God desires that everyone be redeemed. Critics of Christianity will say God failed in his mission. But God truly gave us free will and he will honor this forever. For example, God gave Lucifer domination over this physical universe and Lucifer turned it into a place of pain and suffering as animals eat each other and tree branches fall and crush living creatures. In like manner, God will allow those who reject his offer of redemption to spend eternity in hell.But in every age God offers redemption for those who believe and receive.
We might wonder how exactly God offers this in cultures with no revealed knowledge? I have come to accept the view that Jesus appears to everyone at their death and proclaims the gospel.The view of Calvinismseems to me too harsh and places God in the predicament of judging people who are ignorant of his law.
(1 Timothy 2:9) In like manner also, that women adorn themselves in modest apparel, with shamefacedness [decency] and sobriety; not with broided [braided] hair, or gold, or pearls, or costly array [clothes];
Women are to dress modestly and simply.
Paul uses this in his argument that women should not teach or talk in church, not should they have spiritual authority over men. The argument seems to be that men aren't prone to evil suggestions from evil spirits, but this doesn't make sense. Perhaps evil spirits are more likely to attempt to deceive women, thinking them to be better targets for their deception — after all, Satan singled-out Eve.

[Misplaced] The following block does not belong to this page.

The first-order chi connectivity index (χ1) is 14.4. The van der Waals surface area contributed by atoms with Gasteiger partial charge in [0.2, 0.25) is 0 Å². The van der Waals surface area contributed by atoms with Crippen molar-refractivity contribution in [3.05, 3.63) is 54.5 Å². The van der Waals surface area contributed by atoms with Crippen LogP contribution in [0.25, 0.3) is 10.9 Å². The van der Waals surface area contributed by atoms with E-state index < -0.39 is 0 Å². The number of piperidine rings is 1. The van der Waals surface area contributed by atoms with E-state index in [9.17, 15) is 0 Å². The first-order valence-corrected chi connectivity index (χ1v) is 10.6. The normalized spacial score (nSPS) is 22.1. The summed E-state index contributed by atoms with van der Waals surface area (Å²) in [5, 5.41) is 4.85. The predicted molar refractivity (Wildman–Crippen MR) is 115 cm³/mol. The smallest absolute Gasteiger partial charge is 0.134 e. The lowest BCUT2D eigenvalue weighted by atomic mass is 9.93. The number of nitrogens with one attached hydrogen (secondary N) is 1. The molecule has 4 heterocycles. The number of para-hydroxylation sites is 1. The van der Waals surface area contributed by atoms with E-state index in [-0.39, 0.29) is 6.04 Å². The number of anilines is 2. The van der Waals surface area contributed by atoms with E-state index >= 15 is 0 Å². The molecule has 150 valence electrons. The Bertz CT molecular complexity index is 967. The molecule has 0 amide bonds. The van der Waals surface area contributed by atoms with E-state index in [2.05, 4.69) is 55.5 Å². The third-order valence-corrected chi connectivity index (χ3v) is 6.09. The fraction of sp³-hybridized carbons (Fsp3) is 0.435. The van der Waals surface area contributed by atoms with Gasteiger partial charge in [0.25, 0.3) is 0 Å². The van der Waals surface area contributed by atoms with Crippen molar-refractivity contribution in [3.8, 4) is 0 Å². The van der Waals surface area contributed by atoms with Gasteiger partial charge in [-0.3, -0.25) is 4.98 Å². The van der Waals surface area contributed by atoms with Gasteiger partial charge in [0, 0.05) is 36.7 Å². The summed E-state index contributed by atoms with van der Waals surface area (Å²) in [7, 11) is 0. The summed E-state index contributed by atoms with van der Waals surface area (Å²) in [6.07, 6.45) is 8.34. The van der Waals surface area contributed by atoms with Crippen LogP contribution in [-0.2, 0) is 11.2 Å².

Paul seems to be using the idea of "first" to support his teaching. Men are to be teachers in the church because...
When viewed this way, it does not imply that Adam is somehow superior to Eve but, rather, that by the mere accidental circumstances of their situations, Adam was called by God to teach.
If we wish to deny Paul's conclusion that only men are to teach and to have spiritual authority in the Church, then we must also invalidate his supporting arguments (about the nature of men vs. women, each being first at something). Therefore, it is hard to find a way to make this passage merely cultural, and the early church certainly didn't view it as cultural either (but, of course, they were still in the same culture).
The woman is not saved by teaching in church as the men are, but by childbearing. We each have our proper roles.
Paul mentions bishops (elders) and deacons — there is no third category. Yet some churches insist on three: bishop, priest, deacon; or pastor, elder, deacon.
Paul mentions bishops (elders) and deacons — there is no third category. Yet some churches insist on three: bishop, priest, deacon; or pastor, elder, deacon.
This verse is likely not referring to the wife of a deacon but, rather, to a woman deacon.